The third item, “SPRING”, is a steel spring in the form of a strait (sic) rod with one end hooked 180 degrees back towards the middle, and the other end bent at a 90 degree angle. The Spring is installed on the Pipe Comp. The 180 degree hooked end is inserted into the welded flange on the Pipe Comp. The other end of the Spring is inserted through two pre-drilled holes in the Pipe Comp. The protruding end of the spring is then bent back to secure it in place in the Pipe Comp. The spring functions in the Full Seat Device as a spring to apply upward force on the seat bottom to assist the height adjust electric motor when activated. As the Pipe Comp rotates, it builds a load on the Spring to push upward, and thus assist the power of the electric motor. You state that the Spring is specifically designed for and used solely with automobile seats, and cannot be used in any other application.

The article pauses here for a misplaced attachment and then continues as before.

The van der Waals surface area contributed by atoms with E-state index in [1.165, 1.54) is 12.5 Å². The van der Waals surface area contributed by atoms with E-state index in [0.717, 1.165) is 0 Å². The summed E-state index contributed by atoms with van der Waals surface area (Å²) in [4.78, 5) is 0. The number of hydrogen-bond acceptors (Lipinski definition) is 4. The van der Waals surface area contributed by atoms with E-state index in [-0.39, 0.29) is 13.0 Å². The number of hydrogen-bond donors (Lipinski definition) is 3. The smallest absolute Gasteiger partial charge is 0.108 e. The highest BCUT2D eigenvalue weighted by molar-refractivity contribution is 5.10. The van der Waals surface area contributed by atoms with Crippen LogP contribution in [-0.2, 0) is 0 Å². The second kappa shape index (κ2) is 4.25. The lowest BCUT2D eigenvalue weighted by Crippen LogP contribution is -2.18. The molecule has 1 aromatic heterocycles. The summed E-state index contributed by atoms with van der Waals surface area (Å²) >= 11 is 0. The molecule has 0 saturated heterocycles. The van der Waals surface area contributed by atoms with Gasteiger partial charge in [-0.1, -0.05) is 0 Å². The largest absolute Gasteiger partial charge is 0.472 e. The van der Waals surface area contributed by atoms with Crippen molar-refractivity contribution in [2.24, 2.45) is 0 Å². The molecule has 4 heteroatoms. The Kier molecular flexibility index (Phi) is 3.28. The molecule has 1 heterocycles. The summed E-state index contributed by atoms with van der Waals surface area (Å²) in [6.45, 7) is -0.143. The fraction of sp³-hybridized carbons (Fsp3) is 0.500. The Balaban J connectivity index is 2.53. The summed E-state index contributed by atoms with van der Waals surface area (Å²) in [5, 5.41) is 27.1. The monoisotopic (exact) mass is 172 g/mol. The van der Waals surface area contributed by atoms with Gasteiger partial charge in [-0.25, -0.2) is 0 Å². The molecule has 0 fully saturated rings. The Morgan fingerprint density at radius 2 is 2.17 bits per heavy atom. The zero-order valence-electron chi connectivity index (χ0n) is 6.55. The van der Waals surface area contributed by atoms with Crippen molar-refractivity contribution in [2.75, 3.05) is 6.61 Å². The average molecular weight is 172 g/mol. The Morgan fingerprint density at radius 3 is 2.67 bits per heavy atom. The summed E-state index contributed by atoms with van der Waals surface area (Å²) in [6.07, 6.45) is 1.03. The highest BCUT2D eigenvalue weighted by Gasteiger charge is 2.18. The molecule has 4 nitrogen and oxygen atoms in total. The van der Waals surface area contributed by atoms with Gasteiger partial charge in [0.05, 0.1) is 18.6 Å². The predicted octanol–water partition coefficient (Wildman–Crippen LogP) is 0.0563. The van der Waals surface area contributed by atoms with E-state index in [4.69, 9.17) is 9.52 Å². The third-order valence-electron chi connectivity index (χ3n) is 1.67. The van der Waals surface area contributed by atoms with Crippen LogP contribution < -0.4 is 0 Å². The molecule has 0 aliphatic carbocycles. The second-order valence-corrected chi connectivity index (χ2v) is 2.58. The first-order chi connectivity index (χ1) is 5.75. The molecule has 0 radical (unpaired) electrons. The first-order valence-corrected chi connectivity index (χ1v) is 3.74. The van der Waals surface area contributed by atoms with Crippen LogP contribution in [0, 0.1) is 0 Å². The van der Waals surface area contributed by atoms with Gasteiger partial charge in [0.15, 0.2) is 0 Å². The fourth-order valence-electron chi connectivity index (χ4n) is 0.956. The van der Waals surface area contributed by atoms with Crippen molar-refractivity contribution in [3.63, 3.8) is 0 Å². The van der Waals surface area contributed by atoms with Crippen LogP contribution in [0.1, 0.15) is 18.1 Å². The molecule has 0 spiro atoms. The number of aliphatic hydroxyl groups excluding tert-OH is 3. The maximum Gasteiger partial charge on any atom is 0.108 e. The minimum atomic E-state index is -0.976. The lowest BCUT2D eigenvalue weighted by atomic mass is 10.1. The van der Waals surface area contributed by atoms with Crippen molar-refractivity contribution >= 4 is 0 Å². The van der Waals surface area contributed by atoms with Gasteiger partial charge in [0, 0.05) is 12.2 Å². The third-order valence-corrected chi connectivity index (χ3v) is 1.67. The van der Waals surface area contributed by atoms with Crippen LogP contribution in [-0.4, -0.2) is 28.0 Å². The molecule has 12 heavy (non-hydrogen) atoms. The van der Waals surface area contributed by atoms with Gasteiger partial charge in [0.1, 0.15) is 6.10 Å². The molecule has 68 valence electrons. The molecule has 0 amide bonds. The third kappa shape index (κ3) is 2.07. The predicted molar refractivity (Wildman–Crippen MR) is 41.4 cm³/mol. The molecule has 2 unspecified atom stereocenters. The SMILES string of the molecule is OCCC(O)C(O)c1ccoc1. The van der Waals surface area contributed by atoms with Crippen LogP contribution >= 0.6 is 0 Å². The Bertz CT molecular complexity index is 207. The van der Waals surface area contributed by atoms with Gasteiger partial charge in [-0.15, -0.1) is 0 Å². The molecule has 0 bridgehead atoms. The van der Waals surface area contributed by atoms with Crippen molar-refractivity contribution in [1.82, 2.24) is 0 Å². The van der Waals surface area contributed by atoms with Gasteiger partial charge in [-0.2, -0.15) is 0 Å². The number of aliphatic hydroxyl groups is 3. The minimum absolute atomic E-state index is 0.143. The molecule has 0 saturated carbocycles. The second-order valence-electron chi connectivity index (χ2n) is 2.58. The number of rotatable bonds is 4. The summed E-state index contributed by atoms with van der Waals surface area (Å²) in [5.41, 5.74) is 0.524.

In NY F86235, CBP classified a motor vehicle “Clutch Pedal Power Spring” as a spring under subheading 7320.20.50, HTSUS. In the ruling, CBP stated:
You have described your Clutch Pedal Power Spring sample as an assembly consisting of a steel spring, 3mm in diameter, encased in a plastic housing that has two flanges on either side. The top of the housing is open. The spring is compressed in the housing by a steel and plastic shaft that runs through the middle of the spring. The shaft is secured on the closed side of the housing with a cotter pin. On the opposite side of the shaft is a steel pin and circlip. The purpose of the clutch power spring is to assist the clutch pedal movement on both the inward and outward motion of the clutch pedal. The spring attaches to the pedal via the steel pin and circlip. The spring housing is supported to a strut via bushings. At rest, the spring is in its current condition. When the clutch pedal is applied, the spring compresses creating resistance. At pedal midpoint, the spring expands, releasing the tension all the way to full application. When the pedal is retracted, the reverse sequence happens. . . .